-8 ( +2 / -10 )

A recent Monmouth University poll found 57% of Americans say they have a favorable opinion of Obama. That includes 92% of Democrats and 19% of Republicans.

OK. So about 1 in 5 Republican voters are reasonable people. Higher than I thought.

Despite there being no evidence of wrongdoing by Obama, Biden or other administration officials, Trump is eagerly pushing the notion of an unspecified crime against the former president, branding it “Obamagate.”

One thing about Trump, he's an equal opportunity accuser when it comes to baselessly slandering people. Just ask Joe Scarborough.

7 ( +9 / -2 )

Hmm. Will Obama take responsibility for making China great again? He fed the Chinese technology, US consumers, universities from where students could learn, send back home US paid technology so they could then use against the US and other allies in a commerce war, which hopefully Will not end in a military war.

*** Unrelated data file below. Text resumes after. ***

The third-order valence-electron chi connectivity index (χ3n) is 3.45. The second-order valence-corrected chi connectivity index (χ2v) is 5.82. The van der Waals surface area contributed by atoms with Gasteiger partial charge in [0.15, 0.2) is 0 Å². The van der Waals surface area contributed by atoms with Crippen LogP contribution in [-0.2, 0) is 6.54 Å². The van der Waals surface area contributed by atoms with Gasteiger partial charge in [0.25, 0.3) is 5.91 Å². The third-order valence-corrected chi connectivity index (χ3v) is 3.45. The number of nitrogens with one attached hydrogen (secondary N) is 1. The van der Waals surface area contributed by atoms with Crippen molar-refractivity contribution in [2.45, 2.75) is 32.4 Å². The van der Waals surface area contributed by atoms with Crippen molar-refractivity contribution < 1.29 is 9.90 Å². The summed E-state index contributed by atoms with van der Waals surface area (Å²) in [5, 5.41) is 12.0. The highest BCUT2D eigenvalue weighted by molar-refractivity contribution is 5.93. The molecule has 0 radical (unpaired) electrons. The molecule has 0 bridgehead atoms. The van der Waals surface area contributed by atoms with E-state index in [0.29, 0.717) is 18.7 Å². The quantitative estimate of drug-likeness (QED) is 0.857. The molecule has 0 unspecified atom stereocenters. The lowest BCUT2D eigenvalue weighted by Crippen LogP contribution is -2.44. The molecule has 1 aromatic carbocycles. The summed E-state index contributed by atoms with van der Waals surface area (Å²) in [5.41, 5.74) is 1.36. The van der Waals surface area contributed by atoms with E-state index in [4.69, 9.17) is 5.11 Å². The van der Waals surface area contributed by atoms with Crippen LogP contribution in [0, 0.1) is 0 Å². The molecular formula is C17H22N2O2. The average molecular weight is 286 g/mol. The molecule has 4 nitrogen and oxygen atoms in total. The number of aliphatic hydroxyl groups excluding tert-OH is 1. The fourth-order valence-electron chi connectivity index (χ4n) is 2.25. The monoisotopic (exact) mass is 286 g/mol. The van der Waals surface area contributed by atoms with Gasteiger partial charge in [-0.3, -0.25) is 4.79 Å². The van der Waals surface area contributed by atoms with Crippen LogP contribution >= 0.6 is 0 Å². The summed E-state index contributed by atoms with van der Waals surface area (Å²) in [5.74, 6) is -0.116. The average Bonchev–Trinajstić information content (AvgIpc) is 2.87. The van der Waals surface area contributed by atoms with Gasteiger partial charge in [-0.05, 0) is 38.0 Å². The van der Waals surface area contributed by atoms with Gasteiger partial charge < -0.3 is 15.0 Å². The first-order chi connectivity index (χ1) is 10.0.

No thank you. Let’s not make America Obama again.

-7 ( +2 / -9 )

Biden needs to bring him out to hold Jabba to account for the way he has disgraced the office of the president and endangered the residents of the planet for the past 3 years.

4 ( +4 / -0 )

Who is Jabba?

0 ( +0 / -0 )

Biden may not be the best man for the job

Being a possible sexual predator, and all that.

Obama should distance himself from the man.

-5 ( +1 / -6 )

Just a few months ago, Obama was distancing himself from Biden.

He was staying out of the fray while the leader was chosen.

Hardly as you described it.

4 ( +5 / -1 )

OK. So about 1 in 5 Republican voters are reasonable people. Higher than I thought.

Of course, it's the high profile, vocal sort who dispense with logic in favor of the hyper-partisanship we've seen ove the last few years.

There were plenty of reasonable voters who were disillusioned with the system, and they believed that the Republican candidate might actually do some good by reforming it.